We tend not to question courts’ judgments. When the judiciary rules “guilty” or “not guilty” we usually perceive it as fact. “Let the court decide about it,” we used to say when the defense of any party in the case seems to be inconvenient, starting with the nightly escapades of [parliamentarian] Wipler and ending with gunfire in the Afghan [village of] Nanghar Khel by Polish soldiers. Some party must be truthful, right? The court will decide and we will find out how it was, who was right and who wasn’t.
If everything was black and white, if the court could always be right and had justice on its side, if its decisions would always be undisputed and if the law could compensate harm — we would have nothing to do as citizens, since some court would be able to finally settle a dispute. But this is not the case. The parents of Michael Brown, a teenager who was shot by a policeman in Ferguson (in the state of Missouri), will now find out whether their son was murdered. Even if six holes in his body speak of it quite clearly, the court will not confirm it. It will not state anything because it will not press charges. The jury already decided that there are no grounds on which any of the five allegations could be acknowledged, starting with coldblooded murder and unintentional killing.
The policeman, Darren Wilson, killed Michael Brown but he killed in the light of the law — as the jury recognized. Or maybe only by some part of the jury — because four out of 12 unconvinced people were enough not to continue looking for Wilson’s guilt. Only by majority rule, with nine out of 12 voices, could the case be referred to the court. Justice is triumphing. Or at least, a quarter of the justice, as Wilson could have killed Brown in the light of the law. Everybody could have. In Missouri, it is enough to give a “rational” reason for the acknowledgement that using a firearm (or any other weapon) was necessary to “defend yourself, your unborn child or others from death, serious injury or a violent crime.”* According to the jury, Wilson shot in self-defense.
But why did he fire six times, including two shots in the head, when Brown had no gun — as was proven by ballistic experts — standing a few meters from a police car that [Brown had] intended to attack? Evidence and accounts are contradictory. Some people claim that Brown was struggling with the policeman and he may have been guilty of stealing a packet of cigars from some shop, which became a reason for stopping him by the patrol [unit]. Others say that he was running away, his hands in the air, and the police didn’t have any convincing evidence that this harmless teenager alone could have posed a threat to the policemen in the cruiser. But the court is not going to be bothered by any evidence and arguments. Self-defense is self-defense; the law is the law.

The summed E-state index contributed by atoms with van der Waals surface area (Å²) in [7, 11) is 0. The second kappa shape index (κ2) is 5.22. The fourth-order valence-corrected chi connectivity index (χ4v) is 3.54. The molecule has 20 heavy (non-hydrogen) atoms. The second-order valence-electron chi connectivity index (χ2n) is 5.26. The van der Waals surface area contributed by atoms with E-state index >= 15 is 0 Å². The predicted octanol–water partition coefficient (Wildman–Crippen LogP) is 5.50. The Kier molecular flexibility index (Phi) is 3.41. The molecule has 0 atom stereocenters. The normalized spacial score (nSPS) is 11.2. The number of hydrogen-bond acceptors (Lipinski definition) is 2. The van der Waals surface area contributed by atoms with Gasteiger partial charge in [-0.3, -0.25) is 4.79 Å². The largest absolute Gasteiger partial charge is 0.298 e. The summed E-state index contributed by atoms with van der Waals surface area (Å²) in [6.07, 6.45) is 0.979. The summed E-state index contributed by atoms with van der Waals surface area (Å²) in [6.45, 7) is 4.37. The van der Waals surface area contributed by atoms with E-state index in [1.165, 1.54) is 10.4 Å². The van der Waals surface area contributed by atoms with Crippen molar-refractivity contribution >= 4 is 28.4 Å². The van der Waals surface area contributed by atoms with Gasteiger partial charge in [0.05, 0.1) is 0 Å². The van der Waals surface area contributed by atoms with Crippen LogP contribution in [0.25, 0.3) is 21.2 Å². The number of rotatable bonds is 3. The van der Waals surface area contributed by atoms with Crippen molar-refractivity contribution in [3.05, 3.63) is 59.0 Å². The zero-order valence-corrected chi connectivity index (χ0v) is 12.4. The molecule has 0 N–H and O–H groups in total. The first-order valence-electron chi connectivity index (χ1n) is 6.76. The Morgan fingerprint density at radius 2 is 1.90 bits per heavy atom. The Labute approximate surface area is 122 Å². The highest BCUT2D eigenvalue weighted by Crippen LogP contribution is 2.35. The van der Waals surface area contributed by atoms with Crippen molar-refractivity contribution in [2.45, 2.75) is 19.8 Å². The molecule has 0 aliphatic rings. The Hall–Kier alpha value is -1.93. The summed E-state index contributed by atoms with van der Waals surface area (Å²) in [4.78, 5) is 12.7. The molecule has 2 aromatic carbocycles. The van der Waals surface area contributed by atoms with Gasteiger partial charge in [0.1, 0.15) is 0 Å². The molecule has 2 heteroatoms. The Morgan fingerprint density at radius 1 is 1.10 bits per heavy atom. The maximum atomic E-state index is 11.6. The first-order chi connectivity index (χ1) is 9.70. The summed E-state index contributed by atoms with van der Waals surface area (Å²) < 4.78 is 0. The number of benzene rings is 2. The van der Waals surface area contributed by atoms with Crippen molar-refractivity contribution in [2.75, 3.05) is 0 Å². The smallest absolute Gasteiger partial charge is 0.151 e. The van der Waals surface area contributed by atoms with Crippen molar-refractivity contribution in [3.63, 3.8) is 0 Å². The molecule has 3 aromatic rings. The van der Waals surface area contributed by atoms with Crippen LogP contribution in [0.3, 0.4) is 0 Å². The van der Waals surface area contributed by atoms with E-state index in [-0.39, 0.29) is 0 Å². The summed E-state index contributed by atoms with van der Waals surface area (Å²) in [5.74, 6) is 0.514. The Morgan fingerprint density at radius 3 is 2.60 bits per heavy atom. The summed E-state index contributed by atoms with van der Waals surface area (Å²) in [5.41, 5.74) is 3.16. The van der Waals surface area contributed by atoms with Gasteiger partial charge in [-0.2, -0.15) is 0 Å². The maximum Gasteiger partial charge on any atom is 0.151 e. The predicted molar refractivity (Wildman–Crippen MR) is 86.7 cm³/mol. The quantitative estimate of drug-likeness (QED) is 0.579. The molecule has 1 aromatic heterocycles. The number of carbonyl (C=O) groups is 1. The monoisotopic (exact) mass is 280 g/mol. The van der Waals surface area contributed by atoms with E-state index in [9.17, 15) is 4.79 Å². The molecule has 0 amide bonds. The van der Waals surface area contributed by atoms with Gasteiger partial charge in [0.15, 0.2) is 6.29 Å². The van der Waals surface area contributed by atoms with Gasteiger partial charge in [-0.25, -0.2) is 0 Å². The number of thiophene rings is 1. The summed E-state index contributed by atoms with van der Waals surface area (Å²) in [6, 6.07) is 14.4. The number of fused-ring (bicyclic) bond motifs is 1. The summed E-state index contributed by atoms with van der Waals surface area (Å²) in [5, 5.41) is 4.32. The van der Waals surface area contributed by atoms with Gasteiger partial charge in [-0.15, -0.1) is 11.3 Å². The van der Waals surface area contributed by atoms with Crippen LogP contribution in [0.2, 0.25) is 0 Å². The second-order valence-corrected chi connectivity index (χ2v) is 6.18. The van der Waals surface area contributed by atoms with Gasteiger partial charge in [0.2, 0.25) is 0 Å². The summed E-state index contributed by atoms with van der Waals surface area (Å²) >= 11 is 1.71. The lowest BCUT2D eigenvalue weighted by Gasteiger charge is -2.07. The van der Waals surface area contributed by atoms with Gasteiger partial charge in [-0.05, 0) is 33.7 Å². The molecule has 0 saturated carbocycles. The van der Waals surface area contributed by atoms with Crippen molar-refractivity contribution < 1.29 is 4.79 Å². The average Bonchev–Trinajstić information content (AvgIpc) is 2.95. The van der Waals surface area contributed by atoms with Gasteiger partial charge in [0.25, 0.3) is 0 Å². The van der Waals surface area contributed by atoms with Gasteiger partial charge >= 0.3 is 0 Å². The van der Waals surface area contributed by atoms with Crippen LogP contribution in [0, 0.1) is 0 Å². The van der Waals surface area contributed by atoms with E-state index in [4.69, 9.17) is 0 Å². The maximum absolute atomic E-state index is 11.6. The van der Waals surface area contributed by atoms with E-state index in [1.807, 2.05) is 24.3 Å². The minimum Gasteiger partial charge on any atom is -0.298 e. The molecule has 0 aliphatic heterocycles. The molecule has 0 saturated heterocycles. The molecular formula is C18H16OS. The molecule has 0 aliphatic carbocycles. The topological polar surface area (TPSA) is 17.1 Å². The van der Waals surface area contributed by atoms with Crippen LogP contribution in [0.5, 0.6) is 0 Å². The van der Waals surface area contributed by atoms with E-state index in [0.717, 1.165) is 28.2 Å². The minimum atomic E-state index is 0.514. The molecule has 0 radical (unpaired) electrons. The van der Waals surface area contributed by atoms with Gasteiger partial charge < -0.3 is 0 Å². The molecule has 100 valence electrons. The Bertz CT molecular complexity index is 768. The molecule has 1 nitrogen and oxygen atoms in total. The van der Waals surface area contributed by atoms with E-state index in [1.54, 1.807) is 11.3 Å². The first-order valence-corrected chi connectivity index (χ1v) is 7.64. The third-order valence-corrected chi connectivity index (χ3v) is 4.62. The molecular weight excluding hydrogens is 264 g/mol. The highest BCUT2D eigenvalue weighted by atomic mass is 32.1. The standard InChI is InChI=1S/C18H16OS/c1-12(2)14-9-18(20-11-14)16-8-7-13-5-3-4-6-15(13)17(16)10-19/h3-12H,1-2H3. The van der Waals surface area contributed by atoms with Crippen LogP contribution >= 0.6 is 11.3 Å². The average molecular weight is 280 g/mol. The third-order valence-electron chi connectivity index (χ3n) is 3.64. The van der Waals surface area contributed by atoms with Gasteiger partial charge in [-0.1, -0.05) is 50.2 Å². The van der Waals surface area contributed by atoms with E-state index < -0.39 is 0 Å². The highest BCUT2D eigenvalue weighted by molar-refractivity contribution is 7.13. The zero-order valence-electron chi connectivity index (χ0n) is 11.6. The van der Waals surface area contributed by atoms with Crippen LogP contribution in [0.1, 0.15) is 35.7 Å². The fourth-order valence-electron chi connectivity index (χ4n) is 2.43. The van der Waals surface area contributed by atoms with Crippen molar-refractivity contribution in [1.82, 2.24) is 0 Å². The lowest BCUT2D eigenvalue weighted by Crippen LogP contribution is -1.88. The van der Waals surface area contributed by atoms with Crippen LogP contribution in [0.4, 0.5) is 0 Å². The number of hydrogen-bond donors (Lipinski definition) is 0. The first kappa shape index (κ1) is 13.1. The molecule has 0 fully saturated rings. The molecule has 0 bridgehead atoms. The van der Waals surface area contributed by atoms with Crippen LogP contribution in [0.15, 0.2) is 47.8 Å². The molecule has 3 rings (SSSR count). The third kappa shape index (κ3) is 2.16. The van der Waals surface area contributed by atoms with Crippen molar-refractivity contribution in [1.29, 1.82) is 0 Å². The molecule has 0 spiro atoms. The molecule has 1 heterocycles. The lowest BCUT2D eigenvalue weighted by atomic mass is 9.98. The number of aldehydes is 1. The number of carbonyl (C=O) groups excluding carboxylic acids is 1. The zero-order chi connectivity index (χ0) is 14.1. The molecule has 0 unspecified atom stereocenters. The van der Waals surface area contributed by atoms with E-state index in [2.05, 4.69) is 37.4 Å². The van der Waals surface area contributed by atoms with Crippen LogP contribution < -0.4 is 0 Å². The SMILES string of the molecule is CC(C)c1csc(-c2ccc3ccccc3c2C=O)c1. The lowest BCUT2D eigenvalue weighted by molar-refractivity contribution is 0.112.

But this law brings nothing to Brown’s family or the community of Ferguson that burst into rage and took to the streets after the verdict was announced. The demonstrators are praying and reminiscing about Brown, as well as vandalizing shops. Authorities, in accordance with the law, are [issuing a warning] while at the same time bringing heavy artillery into Ferguson illegally, expelling journalists and arranging prohibitions on flights.
President Obama is making some rhetorical pirouettes, as he wants to speak about racial injustice (from which we are happily graduating, he adds), and about justice in a country of law (in the direction of which we have already come, he adds).
And he, too, has to finally face reality — because one cannot steal cigars but one can shoot in self-defense. The more chaotic it gets, the more this needs to be organized. Maybe that is the reason the state of emergency announced by the governor will last for the whole week, even if the decision of the jury was revealed only yesterday. Is this compatible with the law? Perhaps it will be stated by some court, one day in the future.
Only if the law won’t get blurred completely. Let’s hope it won’t. Because the American justice system will have to pass another test in a few months. The jury in the state of Ohio will have to speak in the case of the policemen who shot Tamir Rice. Tamir was only 12, and was running in the park holding a semi-automatic rifle. But the rifle was made of plastic, from a toy store. Did the policeman shoot him in self-defense? Was it right? Did the [officers] have a rational reason to fear for their lives? We will have to learn it from the jury. Perhaps even the court will decide on it.